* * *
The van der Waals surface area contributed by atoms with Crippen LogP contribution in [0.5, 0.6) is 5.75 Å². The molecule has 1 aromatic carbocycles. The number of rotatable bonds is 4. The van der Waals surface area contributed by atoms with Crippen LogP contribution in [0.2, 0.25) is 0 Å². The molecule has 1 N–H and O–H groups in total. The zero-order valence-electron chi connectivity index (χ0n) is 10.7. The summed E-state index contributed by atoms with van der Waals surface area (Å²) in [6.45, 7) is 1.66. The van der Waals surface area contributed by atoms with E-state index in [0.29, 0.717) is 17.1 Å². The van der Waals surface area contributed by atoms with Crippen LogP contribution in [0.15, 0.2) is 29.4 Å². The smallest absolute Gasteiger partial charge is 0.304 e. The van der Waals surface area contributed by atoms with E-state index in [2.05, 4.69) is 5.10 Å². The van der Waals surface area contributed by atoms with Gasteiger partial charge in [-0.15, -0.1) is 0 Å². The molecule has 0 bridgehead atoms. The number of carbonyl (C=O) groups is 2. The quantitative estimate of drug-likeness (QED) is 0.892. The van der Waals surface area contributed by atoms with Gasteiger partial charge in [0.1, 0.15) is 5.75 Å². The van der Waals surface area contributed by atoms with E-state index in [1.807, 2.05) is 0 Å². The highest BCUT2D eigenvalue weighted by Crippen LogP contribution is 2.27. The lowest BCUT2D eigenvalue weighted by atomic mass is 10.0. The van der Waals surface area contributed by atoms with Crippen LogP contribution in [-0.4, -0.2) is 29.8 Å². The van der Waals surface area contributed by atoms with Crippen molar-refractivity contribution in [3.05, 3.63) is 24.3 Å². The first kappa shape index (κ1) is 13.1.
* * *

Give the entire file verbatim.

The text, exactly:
The van der Waals surface area contributed by atoms with Crippen LogP contribution in [0.5, 0.6) is 5.75 Å². The molecule has 1 aromatic carbocycles. The number of rotatable bonds is 4. The van der Waals surface area contributed by atoms with Crippen LogP contribution in [0.2, 0.25) is 0 Å². The molecule has 1 N–H and O–H groups in total. The zero-order valence-electron chi connectivity index (χ0n) is 10.7. The summed E-state index contributed by atoms with van der Waals surface area (Å²) in [6.45, 7) is 1.66. The van der Waals surface area contributed by atoms with E-state index in [0.29, 0.717) is 17.1 Å². The van der Waals surface area contributed by atoms with Crippen LogP contribution in [0.15, 0.2) is 29.4 Å². The smallest absolute Gasteiger partial charge is 0.304 e. The van der Waals surface area contributed by atoms with E-state index in [2.05, 4.69) is 5.10 Å². The van der Waals surface area contributed by atoms with Gasteiger partial charge in [-0.15, -0.1) is 0 Å². The molecule has 0 bridgehead atoms. The number of carbonyl (C=O) groups is 2. The quantitative estimate of drug-likeness (QED) is 0.892. The van der Waals surface area contributed by atoms with Gasteiger partial charge in [0.1, 0.15) is 5.75 Å². The van der Waals surface area contributed by atoms with E-state index in [1.807, 2.05) is 0 Å². The highest BCUT2D eigenvalue weighted by Crippen LogP contribution is 2.27. The lowest BCUT2D eigenvalue weighted by atomic mass is 10.0. The van der Waals surface area contributed by atoms with Crippen LogP contribution in [-0.4, -0.2) is 29.8 Å². The van der Waals surface area contributed by atoms with Crippen molar-refractivity contribution in [3.05, 3.63) is 24.3 Å². The first kappa shape index (κ1) is 13.1.